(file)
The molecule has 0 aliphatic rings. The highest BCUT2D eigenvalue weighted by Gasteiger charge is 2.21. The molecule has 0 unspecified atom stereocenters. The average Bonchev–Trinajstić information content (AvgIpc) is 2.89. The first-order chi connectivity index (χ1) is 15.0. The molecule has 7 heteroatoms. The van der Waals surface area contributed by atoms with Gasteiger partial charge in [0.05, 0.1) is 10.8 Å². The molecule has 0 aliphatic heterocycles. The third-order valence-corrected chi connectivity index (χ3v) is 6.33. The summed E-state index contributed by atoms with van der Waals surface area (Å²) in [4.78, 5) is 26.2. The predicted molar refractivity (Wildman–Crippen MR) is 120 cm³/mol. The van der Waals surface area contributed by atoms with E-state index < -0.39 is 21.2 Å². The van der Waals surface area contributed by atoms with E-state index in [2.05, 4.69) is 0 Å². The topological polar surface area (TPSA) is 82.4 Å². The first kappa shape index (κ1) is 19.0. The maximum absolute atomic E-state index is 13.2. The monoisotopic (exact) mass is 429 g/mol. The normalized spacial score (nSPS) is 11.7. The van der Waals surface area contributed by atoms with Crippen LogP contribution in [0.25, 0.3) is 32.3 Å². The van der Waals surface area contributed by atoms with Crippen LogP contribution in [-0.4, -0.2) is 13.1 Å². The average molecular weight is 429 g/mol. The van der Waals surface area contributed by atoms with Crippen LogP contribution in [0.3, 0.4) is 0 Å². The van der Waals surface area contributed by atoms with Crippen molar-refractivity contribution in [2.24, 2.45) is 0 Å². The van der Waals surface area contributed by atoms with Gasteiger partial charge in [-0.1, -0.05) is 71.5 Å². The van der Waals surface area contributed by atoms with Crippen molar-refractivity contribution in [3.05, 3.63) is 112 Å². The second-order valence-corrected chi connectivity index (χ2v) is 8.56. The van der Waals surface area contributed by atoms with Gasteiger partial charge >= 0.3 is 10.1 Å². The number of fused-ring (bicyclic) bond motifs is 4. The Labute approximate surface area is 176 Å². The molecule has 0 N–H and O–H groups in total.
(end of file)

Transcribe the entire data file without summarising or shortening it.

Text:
The molecule has 0 aliphatic rings. The highest BCUT2D eigenvalue weighted by Gasteiger charge is 2.21. The molecule has 0 unspecified atom stereocenters. The average Bonchev–Trinajstić information content (AvgIpc) is 2.89. The first-order chi connectivity index (χ1) is 15.0. The molecule has 7 heteroatoms. The van der Waals surface area contributed by atoms with Gasteiger partial charge in [0.05, 0.1) is 10.8 Å². The molecule has 0 aliphatic heterocycles. The third-order valence-corrected chi connectivity index (χ3v) is 6.33. The summed E-state index contributed by atoms with van der Waals surface area (Å²) in [4.78, 5) is 26.2. The predicted molar refractivity (Wildman–Crippen MR) is 120 cm³/mol. The van der Waals surface area contributed by atoms with E-state index < -0.39 is 21.2 Å². The van der Waals surface area contributed by atoms with E-state index in [2.05, 4.69) is 0 Å². The topological polar surface area (TPSA) is 82.4 Å². The first kappa shape index (κ1) is 19.0. The maximum absolute atomic E-state index is 13.2. The monoisotopic (exact) mass is 429 g/mol. The normalized spacial score (nSPS) is 11.7. The van der Waals surface area contributed by atoms with Crippen LogP contribution in [0.25, 0.3) is 32.3 Å². The van der Waals surface area contributed by atoms with Crippen LogP contribution in [-0.4, -0.2) is 13.1 Å². The average molecular weight is 429 g/mol. The van der Waals surface area contributed by atoms with Crippen LogP contribution in [0.3, 0.4) is 0 Å². The van der Waals surface area contributed by atoms with Crippen molar-refractivity contribution in [2.24, 2.45) is 0 Å². The van der Waals surface area contributed by atoms with Gasteiger partial charge in [-0.1, -0.05) is 71.5 Å². The van der Waals surface area contributed by atoms with Crippen molar-refractivity contribution in [3.05, 3.63) is 112 Å². The second-order valence-corrected chi connectivity index (χ2v) is 8.56. The van der Waals surface area contributed by atoms with Gasteiger partial charge >= 0.3 is 10.1 Å². The number of fused-ring (bicyclic) bond motifs is 4. The Labute approximate surface area is 176 Å². The molecule has 0 N–H and O–H groups in total.